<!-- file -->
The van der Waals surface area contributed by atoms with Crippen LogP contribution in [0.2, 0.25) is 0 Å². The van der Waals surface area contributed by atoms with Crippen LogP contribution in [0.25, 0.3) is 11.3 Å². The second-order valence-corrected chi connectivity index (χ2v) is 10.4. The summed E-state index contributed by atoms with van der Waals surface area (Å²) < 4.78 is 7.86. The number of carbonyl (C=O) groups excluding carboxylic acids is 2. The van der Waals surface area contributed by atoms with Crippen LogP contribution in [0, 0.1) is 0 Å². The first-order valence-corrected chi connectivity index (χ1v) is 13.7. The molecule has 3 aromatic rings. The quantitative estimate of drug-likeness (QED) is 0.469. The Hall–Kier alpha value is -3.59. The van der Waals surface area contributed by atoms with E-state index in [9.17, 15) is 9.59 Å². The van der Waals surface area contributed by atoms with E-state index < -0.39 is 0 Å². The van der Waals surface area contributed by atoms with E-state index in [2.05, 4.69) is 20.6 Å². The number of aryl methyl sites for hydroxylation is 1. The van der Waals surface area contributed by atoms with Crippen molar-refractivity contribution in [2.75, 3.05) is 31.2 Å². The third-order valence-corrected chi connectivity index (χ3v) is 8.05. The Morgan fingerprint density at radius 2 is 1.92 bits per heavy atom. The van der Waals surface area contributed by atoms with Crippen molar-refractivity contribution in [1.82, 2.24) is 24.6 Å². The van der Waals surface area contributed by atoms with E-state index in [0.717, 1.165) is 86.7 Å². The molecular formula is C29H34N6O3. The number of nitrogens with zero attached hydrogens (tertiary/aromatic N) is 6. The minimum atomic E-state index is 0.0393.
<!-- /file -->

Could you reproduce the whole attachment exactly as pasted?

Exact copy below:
The van der Waals surface area contributed by atoms with Crippen LogP contribution in [0.2, 0.25) is 0 Å². The van der Waals surface area contributed by atoms with Crippen LogP contribution in [0.25, 0.3) is 11.3 Å². The second-order valence-corrected chi connectivity index (χ2v) is 10.4. The summed E-state index contributed by atoms with van der Waals surface area (Å²) < 4.78 is 7.86. The number of carbonyl (C=O) groups excluding carboxylic acids is 2. The van der Waals surface area contributed by atoms with Crippen LogP contribution in [0, 0.1) is 0 Å². The first-order valence-corrected chi connectivity index (χ1v) is 13.7. The molecule has 3 aromatic rings. The quantitative estimate of drug-likeness (QED) is 0.469. The Hall–Kier alpha value is -3.59. The van der Waals surface area contributed by atoms with E-state index in [9.17, 15) is 9.59 Å². The van der Waals surface area contributed by atoms with E-state index < -0.39 is 0 Å². The van der Waals surface area contributed by atoms with E-state index in [2.05, 4.69) is 20.6 Å². The number of aryl methyl sites for hydroxylation is 1. The van der Waals surface area contributed by atoms with Crippen molar-refractivity contribution in [2.75, 3.05) is 31.2 Å². The third-order valence-corrected chi connectivity index (χ3v) is 8.05. The Morgan fingerprint density at radius 2 is 1.92 bits per heavy atom. The van der Waals surface area contributed by atoms with Crippen molar-refractivity contribution in [1.82, 2.24) is 24.6 Å². The van der Waals surface area contributed by atoms with E-state index in [0.717, 1.165) is 86.7 Å². The molecular formula is C29H34N6O3. The number of nitrogens with zero attached hydrogens (tertiary/aromatic N) is 6. The minimum atomic E-state index is 0.0393.